More than 80 transhumanist avatars stormed the virtual world of Second Life for a community event organized by Humanity+ on September 15. This has been by far the largest virtual transhumanist event that I have seen, and I believe I have seen them all.
Two or three years ago the Second Life system would have been slowed down to a halt by 80 participants, but now everything worked without a glitch: virtual reality technology has evolved, and transhumanists want to bring the same fast evolution to RL (Second Life slang for “Real Life.”)
Martine Rothblatt, owner of the virtual meeting venue at Terasem island, said after the event “It is a really positive sign to have a standing room only crowd turn out for a workshop on leading transhumanism to social ascendance.”
The invitation said “Join us in Second Life to brainstorm how to move forward together! Our upcoming event is for our members and friends, and will focus on the intersection of leadership and the future.”
After the opening presentation, Humanity+ Chair Natasha Vita-More gave the second speaker, Ben Goertzel, the Humanity+ 2011 Visionary Award. Ben described how recent findings in neurology and cognitive science can be applied to leadership in an organization and, following Nietzsche, compared both minds and leaders to “army commanders who take responsibility, after the fact, for what the soldiers did.”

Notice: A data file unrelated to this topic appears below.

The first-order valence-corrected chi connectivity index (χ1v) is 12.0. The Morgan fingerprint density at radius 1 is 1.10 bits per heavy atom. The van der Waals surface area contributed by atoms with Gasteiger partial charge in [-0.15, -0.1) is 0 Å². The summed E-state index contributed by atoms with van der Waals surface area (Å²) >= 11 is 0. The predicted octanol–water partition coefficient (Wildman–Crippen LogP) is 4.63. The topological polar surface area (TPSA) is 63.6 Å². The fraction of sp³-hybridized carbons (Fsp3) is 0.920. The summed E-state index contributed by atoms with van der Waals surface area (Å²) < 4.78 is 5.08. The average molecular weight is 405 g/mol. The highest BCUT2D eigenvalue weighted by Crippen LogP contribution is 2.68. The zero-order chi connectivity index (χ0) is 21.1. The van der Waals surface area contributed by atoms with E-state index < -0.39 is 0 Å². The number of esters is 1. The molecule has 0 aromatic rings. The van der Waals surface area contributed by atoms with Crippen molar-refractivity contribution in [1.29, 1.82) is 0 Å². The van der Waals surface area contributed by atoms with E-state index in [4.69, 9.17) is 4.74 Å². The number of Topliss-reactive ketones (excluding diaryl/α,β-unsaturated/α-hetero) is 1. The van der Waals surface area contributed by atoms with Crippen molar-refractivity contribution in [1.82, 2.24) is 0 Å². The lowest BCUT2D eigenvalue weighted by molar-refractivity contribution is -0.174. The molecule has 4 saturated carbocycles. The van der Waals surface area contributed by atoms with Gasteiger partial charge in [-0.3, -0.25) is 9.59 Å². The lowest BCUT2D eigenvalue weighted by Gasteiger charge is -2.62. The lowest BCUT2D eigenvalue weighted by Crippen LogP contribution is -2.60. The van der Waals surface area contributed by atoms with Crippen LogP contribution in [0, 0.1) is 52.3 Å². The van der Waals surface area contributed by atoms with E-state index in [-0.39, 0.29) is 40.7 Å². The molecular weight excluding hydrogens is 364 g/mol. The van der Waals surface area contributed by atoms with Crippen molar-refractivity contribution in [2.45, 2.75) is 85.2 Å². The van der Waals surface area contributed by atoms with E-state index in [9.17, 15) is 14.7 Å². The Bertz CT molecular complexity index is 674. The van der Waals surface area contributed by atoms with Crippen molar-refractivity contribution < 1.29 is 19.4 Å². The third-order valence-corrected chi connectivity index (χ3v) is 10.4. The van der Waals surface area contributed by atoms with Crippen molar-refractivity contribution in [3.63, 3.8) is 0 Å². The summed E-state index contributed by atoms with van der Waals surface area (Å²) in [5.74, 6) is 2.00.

Most speakers said that leadership is not about micro-management, but rather about vision and inspiration. Howard Bloom summarized leadership as “passion, persistence, persuasion, vision, and truth,” and emphasized the importance of getting the right picture in the media. Martine exhorted to focus on action and many different practical goals “No paper project ever fails — or succeeds,” and, following Margaret Mead, reminded that “it only takes a few passionate and committed people to get something done, that’s the only way to get things done.”
Bioethicist Linda MacDonald Glenn lamented the image of transhumanism as “otherness” and proposed inclusiveness and kindness to become better humans together. “I want to be more than human,” she said, “and I want all of us to be more than human.”
In answering the first question from the audience, Natasha said: “I think what we expect to do to to get more mainstream coverage is to try to turn some of our strategies back to the 1990s, where there was a tremendous amount of press coverage for those of us looking at the future.”
“Give a vision and people will self-organize, and yes, back to the 60s and the 90s and to OPTIMISM,” said The Lucifer Principle‘s author Howard Bloom, “The spirit of the 60s and of the 90s is the spirit of taking over and using will to take the future in the direction that we want, rather than laying down and letting destiny do it for us, which is the spirit of 9/11.”
As I noted in my talk, we should forget the pessimism of the last decade, whose tone was set by 9/11, and go back to the solar and positive optimism of transhumanism in the 90s, occasionally naive, often politically incorrect, but always vibrant, full with energy and inspiring visions. Also, back to space, and why not back to the sixties (a truly magic decade.)
Khannea Suntzu, the outspoken “virtual Noam Chomsky of transhumanism”, has replied to the general optimism with a gloomy post on social and political issues which, I believe, cannot be easily dismissed. As Bloom noted, “no one knows what a singularity is,” but we are approaching it together.
Natasha sent this summary statement: